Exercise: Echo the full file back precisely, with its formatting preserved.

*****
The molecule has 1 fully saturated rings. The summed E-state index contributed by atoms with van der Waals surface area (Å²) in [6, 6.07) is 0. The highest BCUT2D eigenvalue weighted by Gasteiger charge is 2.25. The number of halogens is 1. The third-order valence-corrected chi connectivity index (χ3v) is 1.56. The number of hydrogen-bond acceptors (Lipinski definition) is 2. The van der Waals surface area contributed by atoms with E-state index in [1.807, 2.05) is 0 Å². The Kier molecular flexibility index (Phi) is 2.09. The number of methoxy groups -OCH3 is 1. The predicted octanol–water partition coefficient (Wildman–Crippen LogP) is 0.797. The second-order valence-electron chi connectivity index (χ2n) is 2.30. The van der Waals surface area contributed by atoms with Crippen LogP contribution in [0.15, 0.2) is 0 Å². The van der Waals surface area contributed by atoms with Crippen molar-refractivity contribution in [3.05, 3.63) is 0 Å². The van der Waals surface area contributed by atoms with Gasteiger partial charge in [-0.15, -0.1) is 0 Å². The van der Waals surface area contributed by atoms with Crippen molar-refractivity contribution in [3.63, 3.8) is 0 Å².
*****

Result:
The molecule has 1 fully saturated rings. The summed E-state index contributed by atoms with van der Waals surface area (Å²) in [6, 6.07) is 0. The highest BCUT2D eigenvalue weighted by Gasteiger charge is 2.25. The number of halogens is 1. The third-order valence-corrected chi connectivity index (χ3v) is 1.56. The number of hydrogen-bond acceptors (Lipinski definition) is 2. The van der Waals surface area contributed by atoms with E-state index in [1.807, 2.05) is 0 Å². The Kier molecular flexibility index (Phi) is 2.09. The number of methoxy groups -OCH3 is 1. The predicted octanol–water partition coefficient (Wildman–Crippen LogP) is 0.797. The second-order valence-electron chi connectivity index (χ2n) is 2.30. The van der Waals surface area contributed by atoms with Crippen LogP contribution in [0.15, 0.2) is 0 Å². The van der Waals surface area contributed by atoms with Crippen molar-refractivity contribution in [3.05, 3.63) is 0 Å². The van der Waals surface area contributed by atoms with Gasteiger partial charge in [-0.15, -0.1) is 0 Å². The van der Waals surface area contributed by atoms with Crippen molar-refractivity contribution in [3.63, 3.8) is 0 Å².